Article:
in black and white
Main menu
Share a book About us Home
Biology Business Chemistry Computers Culture Economics Fiction Games Guide History Management Mathematical Medicine Mental Fitnes Physics Psychology Scince Sport Technics

The porphyrin handbook - Kadish K.M.

Kadish K.M. The porphyrin handbook - Academic press, 2000. - 368 p.
Download (direct link): kadishsmishgulilard2000.djvu
Previous << 1 .. 142 143 144 145 146 147 < 148 > 149 150 151 152 153 154 .. 240 >> Next

Figure 5. Schematic diagram of the porphyrinic sensor for measurement of
nickel (a), pH dependence of demetalation of polymeric (TMHPP)Ni11 (b),
Film thickness, 20 equivalent monolayers; time, 60 s; and Ni(ll)
concentration, 1 .
slowly and only forms a relatively thin and mechanically unstable film
that incorporates Ni(II) poorly. The metalated species, (TMHPP)Ni,
quickly forms the thick, stable films desired. However, this film is
saturated with metal and shows no affinity for binding additional Ni(II).
Demetalation can be accomplished by immersion of the polymeric film
electrode in acid (0.1 M HC1). Once demetalated, the polymeric TMHPP film
can be expected to readily incorporate Ni(II) from solution (eq 1) and be
useful for chemical preconcentration. This makes (TMHPP)Ni a suitable
material for the fabrication of a sensor when the polymerization process
is followed by subsequent demetalation.
The Ni(II) demetalation process from polymeric TMHPP of Ni(II) occurs
at a pH lower than 6 and is highest at pH 2, while optimum Ni(II)
metalation is observed in the range of pH 7-9 (Figure 5b). At a high pH,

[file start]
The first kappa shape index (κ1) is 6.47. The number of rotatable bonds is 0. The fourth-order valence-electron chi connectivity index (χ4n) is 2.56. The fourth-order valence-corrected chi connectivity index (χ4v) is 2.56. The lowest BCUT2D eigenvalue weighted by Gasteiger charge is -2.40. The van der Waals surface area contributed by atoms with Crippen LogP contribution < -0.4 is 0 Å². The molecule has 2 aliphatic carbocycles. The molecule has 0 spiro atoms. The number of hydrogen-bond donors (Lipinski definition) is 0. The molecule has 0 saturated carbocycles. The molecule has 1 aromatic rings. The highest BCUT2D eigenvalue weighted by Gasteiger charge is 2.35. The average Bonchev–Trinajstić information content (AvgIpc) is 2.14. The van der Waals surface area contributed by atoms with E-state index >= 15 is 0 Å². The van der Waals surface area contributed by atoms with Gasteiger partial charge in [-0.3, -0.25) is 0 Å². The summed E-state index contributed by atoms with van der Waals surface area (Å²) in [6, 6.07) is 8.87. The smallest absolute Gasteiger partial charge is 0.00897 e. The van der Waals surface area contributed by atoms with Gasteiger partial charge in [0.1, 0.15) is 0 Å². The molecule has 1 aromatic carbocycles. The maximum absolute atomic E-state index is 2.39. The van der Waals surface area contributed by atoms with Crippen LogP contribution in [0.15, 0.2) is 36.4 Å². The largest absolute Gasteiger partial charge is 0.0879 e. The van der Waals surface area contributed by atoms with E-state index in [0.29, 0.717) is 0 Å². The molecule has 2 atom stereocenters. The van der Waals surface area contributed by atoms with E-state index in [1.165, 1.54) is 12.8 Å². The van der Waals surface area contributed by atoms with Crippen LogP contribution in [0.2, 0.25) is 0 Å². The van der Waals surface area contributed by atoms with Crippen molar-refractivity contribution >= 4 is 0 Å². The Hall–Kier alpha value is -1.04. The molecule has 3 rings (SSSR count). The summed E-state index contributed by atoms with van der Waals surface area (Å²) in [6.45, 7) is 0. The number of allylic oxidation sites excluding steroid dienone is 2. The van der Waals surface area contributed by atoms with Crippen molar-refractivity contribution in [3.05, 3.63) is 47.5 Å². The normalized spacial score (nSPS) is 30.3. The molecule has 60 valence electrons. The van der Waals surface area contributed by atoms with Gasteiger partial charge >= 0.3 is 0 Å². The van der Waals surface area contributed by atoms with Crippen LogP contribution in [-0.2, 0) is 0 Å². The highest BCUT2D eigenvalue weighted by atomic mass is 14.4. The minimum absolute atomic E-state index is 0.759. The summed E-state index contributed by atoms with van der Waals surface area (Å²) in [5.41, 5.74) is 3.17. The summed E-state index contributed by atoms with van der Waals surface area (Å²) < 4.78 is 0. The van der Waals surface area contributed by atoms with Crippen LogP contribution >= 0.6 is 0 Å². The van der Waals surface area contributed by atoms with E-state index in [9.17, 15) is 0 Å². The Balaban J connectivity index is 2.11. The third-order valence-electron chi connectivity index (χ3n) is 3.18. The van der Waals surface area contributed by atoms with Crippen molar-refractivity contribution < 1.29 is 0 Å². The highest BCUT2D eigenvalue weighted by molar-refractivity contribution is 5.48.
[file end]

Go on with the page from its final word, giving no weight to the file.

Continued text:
Ni(II) can react with OH- to form insoluble Ni(OH)2 (Ksp = 1.6 x 10"14)
which will decrease the concentration of nickel cation and inhibit the
metalation process. The chemical preconcentration (metalation of
polymeric TMHPP) depends on both the preconcentration time and the
initial concentration of Ni(II) in solution. The rate of incorporation of
nickel into the polymeric film is fast during the initial time period
seconds) and that the rate is dependent on the initial concentration of
Ni(II). This is due to fast incorporation of nickel in the outermost
monolayer of the film. Further incorporation is controlled by propagation
(diffusion) into the film that will be controlled by the gradient of
Ni(II) concentration in the film. The film-concentration gradient would
in turn be expected to be affected by the concentration at the film-
solution interface.
With fully water-soluble porphyrins, the metal-incor-poration rate has
been found to be first order in free base, metal, and anion. However, it
has been suggested that during incorporation of metals in poorly soluble
porphyrins, which would correspond to the situation of polymeric
porphyrins, intermediate ("sitting-atop" complexes) can be formed.29
Incorporation kinetics were suggested to be second order in metal and
first order in porphyrin. The number of monolayers of polymeric
porphyrins occupied by Ni(II) increases with its initial concentration.
At trace concentration levels, film thickness is not important because
only the first few layers are occupied, and the analyte signal does not
depend on film thickness. The concentration levels (10 ~7-10" 5 M) and
preconcentration times (40-100 seconds) are not sufficient to exceed the
film capacity of monolayer film to incorporate Ni(II). However, for high
Ni(II) concentra-
Table 1. Optimum Conditions for Preparation of Porphyrinic Sensors for
Nickel and Nickel (II)
Process Materials Parameters
Sensor fabrication Supporting material GCE or carbon
Supporting electrolyte 0.1 MNaOH
Monomeric NiTMHPP (1-5) x 10"4M
Voltage range 0.00-1.00 V
Scan rate 0.1 Vs-1
Number of scans 20-40
Demetalation Solution 0.1 MHCL
Time 60s
Stirring 600-800 rpm
Metalation (preconcentration) From sample solution
pH 8.5-9.0
Time 60 s
Stirring 600-800 rpm
From isolated biological cell
pH 7.4
Time 600 s
Stirring None
Ni(II) determination Supporting electrolyte 0.1 MNaOH
Method DPV
Previous << 1 .. 142 143 144 145 146 147 < 148 > 149 150 151 152 153 154 .. 240 >> Next